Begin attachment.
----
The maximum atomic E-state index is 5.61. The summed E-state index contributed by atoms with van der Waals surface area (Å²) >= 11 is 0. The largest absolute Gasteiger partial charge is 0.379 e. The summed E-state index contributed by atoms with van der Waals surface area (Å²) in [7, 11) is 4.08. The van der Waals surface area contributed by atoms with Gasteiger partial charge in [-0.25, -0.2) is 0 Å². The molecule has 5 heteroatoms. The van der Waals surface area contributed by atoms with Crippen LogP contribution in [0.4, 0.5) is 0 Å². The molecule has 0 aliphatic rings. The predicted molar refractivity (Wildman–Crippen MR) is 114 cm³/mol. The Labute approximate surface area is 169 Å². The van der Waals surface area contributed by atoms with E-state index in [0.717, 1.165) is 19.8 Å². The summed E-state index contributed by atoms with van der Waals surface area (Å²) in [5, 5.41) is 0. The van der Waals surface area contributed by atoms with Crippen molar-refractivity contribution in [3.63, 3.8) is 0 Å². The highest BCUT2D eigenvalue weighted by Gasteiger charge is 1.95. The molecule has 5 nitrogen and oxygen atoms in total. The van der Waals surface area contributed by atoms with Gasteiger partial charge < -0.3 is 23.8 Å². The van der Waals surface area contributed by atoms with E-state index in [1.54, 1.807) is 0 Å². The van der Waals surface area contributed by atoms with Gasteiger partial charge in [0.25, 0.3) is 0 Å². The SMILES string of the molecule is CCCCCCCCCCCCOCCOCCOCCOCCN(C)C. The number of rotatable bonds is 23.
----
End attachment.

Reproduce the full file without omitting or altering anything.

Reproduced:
The maximum atomic E-state index is 5.61. The summed E-state index contributed by atoms with van der Waals surface area (Å²) >= 11 is 0. The largest absolute Gasteiger partial charge is 0.379 e. The summed E-state index contributed by atoms with van der Waals surface area (Å²) in [7, 11) is 4.08. The van der Waals surface area contributed by atoms with Gasteiger partial charge in [-0.25, -0.2) is 0 Å². The molecule has 5 heteroatoms. The van der Waals surface area contributed by atoms with Crippen LogP contribution in [0.4, 0.5) is 0 Å². The molecule has 0 aliphatic rings. The predicted molar refractivity (Wildman–Crippen MR) is 114 cm³/mol. The Labute approximate surface area is 169 Å². The van der Waals surface area contributed by atoms with E-state index in [0.717, 1.165) is 19.8 Å². The summed E-state index contributed by atoms with van der Waals surface area (Å²) in [5, 5.41) is 0. The van der Waals surface area contributed by atoms with Crippen molar-refractivity contribution in [3.63, 3.8) is 0 Å². The highest BCUT2D eigenvalue weighted by Gasteiger charge is 1.95. The molecule has 5 nitrogen and oxygen atoms in total. The van der Waals surface area contributed by atoms with Gasteiger partial charge < -0.3 is 23.8 Å². The van der Waals surface area contributed by atoms with E-state index in [1.54, 1.807) is 0 Å². The van der Waals surface area contributed by atoms with Gasteiger partial charge in [0.25, 0.3) is 0 Å². The SMILES string of the molecule is CCCCCCCCCCCCOCCOCCOCCOCCN(C)C. The number of rotatable bonds is 23.